So this is the part where I geek out about how well this experiment of mine is going.
I jumped on the NaNoWriMo bandwagon so I could use the public shaming aspect as a motivator. Several of my improviser friends are writing actual novels, and did the customary public announcement:
“I’m writing for NaNoWriMo. Ask me about it constantly so I feel obligated to keep writing.”
So I did the same.
I’m ahead on blog posts, and I have several more that only need a few touch-ups before they’re ready to post. The scripts were being neglected, as I’d finished the easier of my two planned arcs, and wasn’t feeling up to the task of the second. I need to add more characters, and I was really struggling to come up with characters with any sort of depth.
The Hideout runs a show called The Free Fringe where groups submit really ridiculous format ideas, then get a thirty minute time slot to try them out in front of an audience. Sometimes it’s amazing and turns into a new troupe. Sometimes it crashes and burns. This is why the show is free.
Last night’s Fringe was a NaNoWriMo special where a group of writers came in, talked about their work a little, read a scene, then a group of improvisers from the Austin Secrets cast would pick up the story and play a few scenes to help work out what comes next. I tossed my scripts into the mix, just to see what would happen. Given that I couldn’t really read a scene, and it would be very hard to explain the comic quickly, I didn’t expect much.
I should really stop underestimating my improviser friends.
I gave them a very open scenario, and they jumped in enthusiastically. Two happened to perfectly fill the roles of two characters I’d partially written, and two more gave me really excellent new characters to build on.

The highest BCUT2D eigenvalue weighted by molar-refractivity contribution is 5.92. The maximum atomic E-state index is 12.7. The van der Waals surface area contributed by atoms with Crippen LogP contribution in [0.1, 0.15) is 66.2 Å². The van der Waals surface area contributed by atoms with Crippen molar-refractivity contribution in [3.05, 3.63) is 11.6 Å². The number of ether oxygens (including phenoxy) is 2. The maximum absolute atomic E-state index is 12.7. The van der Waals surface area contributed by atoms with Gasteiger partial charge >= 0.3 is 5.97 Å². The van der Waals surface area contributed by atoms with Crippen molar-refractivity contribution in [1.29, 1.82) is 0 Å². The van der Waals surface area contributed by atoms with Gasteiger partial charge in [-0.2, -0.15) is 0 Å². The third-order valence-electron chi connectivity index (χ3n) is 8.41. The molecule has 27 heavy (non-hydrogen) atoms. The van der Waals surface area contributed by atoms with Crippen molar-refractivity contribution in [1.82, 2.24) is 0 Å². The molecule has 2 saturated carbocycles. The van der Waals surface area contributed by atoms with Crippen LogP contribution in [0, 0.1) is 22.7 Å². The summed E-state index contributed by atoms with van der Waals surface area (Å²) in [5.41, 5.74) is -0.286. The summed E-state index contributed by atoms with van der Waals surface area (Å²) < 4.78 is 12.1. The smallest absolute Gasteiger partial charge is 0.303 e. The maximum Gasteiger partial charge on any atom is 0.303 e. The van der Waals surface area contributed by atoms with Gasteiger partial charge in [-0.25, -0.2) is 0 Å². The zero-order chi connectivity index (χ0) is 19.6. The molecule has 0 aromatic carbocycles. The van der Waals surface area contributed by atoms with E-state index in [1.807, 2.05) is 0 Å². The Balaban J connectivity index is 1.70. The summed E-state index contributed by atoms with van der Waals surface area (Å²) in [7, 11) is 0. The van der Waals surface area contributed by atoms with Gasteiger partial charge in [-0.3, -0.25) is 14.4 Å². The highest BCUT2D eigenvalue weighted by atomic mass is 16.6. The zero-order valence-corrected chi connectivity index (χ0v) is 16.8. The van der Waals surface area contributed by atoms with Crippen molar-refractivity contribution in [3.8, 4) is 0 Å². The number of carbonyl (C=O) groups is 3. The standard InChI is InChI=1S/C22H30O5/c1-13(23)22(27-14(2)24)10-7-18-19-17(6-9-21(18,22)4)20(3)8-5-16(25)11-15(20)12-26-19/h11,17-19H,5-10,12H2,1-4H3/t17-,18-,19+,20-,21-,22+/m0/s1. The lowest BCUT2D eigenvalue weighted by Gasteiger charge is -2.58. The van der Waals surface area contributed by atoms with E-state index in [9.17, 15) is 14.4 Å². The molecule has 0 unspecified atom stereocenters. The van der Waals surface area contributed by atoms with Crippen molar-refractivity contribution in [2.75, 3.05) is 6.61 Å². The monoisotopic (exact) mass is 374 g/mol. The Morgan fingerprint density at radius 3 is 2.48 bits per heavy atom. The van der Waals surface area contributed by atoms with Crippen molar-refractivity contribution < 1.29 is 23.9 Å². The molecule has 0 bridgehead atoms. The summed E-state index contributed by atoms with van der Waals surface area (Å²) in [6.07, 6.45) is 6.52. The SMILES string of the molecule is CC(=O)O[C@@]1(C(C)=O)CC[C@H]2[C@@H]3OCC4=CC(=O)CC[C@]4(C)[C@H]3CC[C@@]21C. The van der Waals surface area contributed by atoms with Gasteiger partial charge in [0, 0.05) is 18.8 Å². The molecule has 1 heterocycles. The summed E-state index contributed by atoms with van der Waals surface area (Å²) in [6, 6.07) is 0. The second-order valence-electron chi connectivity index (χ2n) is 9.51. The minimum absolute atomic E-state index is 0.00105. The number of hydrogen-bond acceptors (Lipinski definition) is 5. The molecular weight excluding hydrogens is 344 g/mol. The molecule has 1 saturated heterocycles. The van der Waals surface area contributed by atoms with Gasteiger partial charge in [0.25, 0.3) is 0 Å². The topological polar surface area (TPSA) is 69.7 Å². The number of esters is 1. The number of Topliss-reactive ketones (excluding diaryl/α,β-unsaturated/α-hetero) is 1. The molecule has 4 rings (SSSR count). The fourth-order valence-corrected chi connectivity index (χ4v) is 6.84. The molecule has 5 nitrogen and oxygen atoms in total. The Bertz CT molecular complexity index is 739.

I walked out of the show with four pretty solid characters in my head, then I stayed up late brainstorming with the Boy, filling out those characters, building their world, and plotting their arcs. I feel like I have a few years worth of material here, if I stick to my one-a-week schedule.
I’m actually itching to start drawing, so I’ll probably hit the 30-script mark early and get a jump start on my buffer.
My comic is coming back! Yay!
I spent a good deal of the last three days sweating over the latest improv audition. It’s one of the few Hideout main stage shows that I actually felt strongly enough about to bother to try out for, since the competition for these shows is getting ridiculous.
The audition required a resume, so I’ve been reminiscing about my colorful (if rather rough-and-tumble) days in student theater groups, re-reading old scripts, and boring The Boy to tears with tales of creative casting and production disasters.
I walked into my junior year of high school at a new school with no theater experience more sophisticated than embarrassing elementary school choir musicals. Granted, I played the starring role in the fifth grade production of “Holly and the Ivy League” (don’t ask – you’ll be glad you didn’t), but that wasn’t the kind of thing I wanted to bring up as I walked into my first audition for our student-run drama club, in front of the wildly intimidating group of seniors running the show.
I was quite sure what, if anything, they saw in my audition (I’m pretty sure I was the only girl who attempted the accent called for), but they gave me a bit part – two, actually – in the big play that was staged on parents weekend. There I was, wobbling around the stage, playing a drunk actress and a Russian duchess in ridiculous costumes and sporting an accent that went from barely passable to just plain awful as rehearsals progressed. On opening night, my parents managed to score seats in the front row – only a few feet away from the spot where I stumbled out onto the stage in glorified lingerie and did a little drunken song and dance thing at the end of the first act.